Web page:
Take Responsibility For Your Own Career

This is the tenth in a series of ten blog posts that provide a brief synopsis of the chapters in my upcoming book, Lessons From the Mouse - A Guide for Applying Disney World's Secrets of Success to Your Organization, Your Career, and Your Life. You can view previous posts from the book by clicking on the Lessons From the Mouse category on the left column of this page.

Lesson #10: Take Responsibility for Your Own Career.

Walt Disney World is committed to employee development and provides many opportunities for career enrichment or advancement. However, in such a large organization, with over 55,000 cast members, there is a lot of competition when those opportunities come along. It's easy to get lost in such a vast sea of employees, and many do - often due to their own negligence. Some cast members wait to be discovered, wait to be noticed, wait to be given more responsibility, wait to be promoted, etc. And they grow frustrated when it doesn't happen.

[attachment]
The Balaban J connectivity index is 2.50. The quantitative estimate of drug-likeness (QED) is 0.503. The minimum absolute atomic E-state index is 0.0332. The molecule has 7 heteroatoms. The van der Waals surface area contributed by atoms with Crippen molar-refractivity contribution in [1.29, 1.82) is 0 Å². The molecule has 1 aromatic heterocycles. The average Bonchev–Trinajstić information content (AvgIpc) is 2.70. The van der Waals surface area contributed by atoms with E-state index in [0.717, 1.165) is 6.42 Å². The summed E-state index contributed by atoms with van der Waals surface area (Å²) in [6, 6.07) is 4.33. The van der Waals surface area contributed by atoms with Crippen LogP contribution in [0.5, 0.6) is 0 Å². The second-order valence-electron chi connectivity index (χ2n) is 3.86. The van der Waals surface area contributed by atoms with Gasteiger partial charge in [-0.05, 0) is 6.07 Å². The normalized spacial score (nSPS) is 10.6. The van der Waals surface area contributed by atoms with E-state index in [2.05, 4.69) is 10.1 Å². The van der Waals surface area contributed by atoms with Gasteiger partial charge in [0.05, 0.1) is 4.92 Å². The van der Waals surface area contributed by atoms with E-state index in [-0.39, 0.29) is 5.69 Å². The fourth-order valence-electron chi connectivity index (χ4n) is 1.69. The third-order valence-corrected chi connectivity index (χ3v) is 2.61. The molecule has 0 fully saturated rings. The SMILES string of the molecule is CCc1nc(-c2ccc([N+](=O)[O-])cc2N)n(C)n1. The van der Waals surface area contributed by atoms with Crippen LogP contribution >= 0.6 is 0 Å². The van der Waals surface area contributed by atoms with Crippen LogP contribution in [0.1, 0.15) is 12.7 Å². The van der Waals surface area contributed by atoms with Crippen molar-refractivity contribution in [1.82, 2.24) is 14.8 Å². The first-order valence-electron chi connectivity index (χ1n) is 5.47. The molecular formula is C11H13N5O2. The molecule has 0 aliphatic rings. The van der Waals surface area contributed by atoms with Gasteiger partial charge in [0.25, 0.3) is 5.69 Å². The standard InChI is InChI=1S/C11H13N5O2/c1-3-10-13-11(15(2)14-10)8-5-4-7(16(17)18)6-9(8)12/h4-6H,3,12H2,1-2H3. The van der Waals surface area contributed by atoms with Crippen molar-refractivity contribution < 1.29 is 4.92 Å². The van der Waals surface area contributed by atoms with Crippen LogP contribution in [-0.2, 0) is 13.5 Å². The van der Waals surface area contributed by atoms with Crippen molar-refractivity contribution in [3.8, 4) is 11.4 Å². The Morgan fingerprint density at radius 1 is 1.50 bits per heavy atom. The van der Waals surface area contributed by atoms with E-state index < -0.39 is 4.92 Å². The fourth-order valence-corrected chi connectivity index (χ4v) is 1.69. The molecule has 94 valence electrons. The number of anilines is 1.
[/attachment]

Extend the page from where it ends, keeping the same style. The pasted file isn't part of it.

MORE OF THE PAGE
Other cast members, however, take charge of their own careers. They let their managers know about their goals, they develop new skills, and demonstrate that they can be depended on. They don't delegate responsibility for their careers to someone else. They see their careers as their own responsibility.

It's a sad truth that some employees believe good things should just happen without doing what it takes to make them happen. And each time they get passed over for a promotion or assignment, they grow bitter and begin a downward spiral into a victim mentality; which eventually dooms any chance for future opportunities. On the other hand, companies and bosses love employees who take charge of their own careers. Responsible, self-starters are a welcome relief from the whiners.

There's an old saying that there are three kinds of people: those who make things happen, those who watch things happen, and those who wonder what happened. People who make things happen will always be in demand.

Questions to consider about Lesson #10:

  1. What opportunities have you asked for lately at work?
  2. What specifically have you done recently to gain new knowledge or skills in order to increase your value to your organization?
  3. What can you do to take more responsibility for your career?

Lessons From the Mouse

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